Carmen Carrera first came into everyone’s home as a contestant on “RuPaul’s Drag Race.” This was before she started her transition. Since embarking on her transition journey, Carrera has had a very successful career as a supermodel, became a stepmother, and has been championing trans rights in the U.S. and Peru. The activist has spent years breaking down stereotypes about trans people wherever she goes.

Salice Rose

Salice Rose is a major name in social media. With more than 16 million followers on TikTok, Rose has created a place for people to feel safe and included. Using comedy and her spirituality, Rose has been able to tackle important issues, like coming out.

Gabby Rivera

Gabby Rivera was tapped to write for the America Chavez comic book in a move by Marvel that was widely celebrated. Rivera was able to give American Chavez, a queer Latin superhero, an authentic voice. Rivera is also the author of “Juliet Takes A Breaths.’ The young adult novel follows a Puerto Rican girl who comes out to her family right before going to an internship on the other side of the country.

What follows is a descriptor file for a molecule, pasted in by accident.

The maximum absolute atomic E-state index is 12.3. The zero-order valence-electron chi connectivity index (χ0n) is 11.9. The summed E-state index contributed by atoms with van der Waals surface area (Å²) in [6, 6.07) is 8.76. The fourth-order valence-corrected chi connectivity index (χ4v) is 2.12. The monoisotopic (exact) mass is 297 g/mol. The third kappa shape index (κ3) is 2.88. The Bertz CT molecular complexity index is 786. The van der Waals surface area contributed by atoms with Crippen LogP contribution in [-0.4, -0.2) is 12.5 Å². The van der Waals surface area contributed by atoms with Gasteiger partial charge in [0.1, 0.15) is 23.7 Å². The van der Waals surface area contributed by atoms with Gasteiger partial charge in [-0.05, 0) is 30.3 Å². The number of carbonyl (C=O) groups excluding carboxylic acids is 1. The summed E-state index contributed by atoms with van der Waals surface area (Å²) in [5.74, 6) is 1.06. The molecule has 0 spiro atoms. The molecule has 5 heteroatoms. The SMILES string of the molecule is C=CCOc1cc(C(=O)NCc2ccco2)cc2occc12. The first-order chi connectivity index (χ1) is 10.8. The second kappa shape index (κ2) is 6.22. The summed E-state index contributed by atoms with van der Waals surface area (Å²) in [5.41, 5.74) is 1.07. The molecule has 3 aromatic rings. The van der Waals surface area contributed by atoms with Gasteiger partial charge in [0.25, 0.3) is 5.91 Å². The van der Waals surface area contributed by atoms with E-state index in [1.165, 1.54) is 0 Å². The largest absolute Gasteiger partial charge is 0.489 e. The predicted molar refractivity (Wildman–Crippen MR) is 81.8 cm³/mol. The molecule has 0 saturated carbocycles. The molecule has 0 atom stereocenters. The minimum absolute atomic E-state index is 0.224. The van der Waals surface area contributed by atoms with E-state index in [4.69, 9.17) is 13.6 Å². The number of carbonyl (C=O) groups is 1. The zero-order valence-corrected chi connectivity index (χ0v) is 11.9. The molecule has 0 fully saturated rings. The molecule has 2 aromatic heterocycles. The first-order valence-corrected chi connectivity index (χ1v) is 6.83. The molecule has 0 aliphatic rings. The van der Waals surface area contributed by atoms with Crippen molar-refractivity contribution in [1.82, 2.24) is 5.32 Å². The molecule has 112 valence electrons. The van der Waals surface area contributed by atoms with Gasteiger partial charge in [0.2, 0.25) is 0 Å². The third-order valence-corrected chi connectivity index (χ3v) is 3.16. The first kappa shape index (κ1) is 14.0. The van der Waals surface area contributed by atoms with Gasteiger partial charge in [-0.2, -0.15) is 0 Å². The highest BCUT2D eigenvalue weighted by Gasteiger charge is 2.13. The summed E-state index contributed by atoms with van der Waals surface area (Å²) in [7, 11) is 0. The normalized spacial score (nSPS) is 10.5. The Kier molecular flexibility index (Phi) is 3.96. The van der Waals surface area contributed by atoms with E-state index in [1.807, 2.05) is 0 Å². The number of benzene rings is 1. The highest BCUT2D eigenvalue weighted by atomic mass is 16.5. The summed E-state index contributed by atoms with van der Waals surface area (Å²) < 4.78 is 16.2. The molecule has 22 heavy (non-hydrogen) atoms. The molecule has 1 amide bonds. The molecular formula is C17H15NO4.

Martine Gutierrez

Martine Gutierrez is a famed photographer and artist that has displayed work around the world. The art critic Barbara Calderon wrote about Gutierrez’s identity that has been an elusive yet broad identity. Calderon spoke of terms used to identify oneself yet none seemed to accurately describe who Gutierrez is.

Lido Pimienta

Lido Pimienta is an Afro-indigenous Colombian Canadian musician who is transforming Latin music, especially the scene with her sexuality. The queer musician is unapologetic about her identity for the sake of visibility. Pimienta feels a need to stay ver visible to change the long-running history of no queer visibility in media.

READ: Here Are Some Queer Films And Shows To Watch To Start Pride Off Right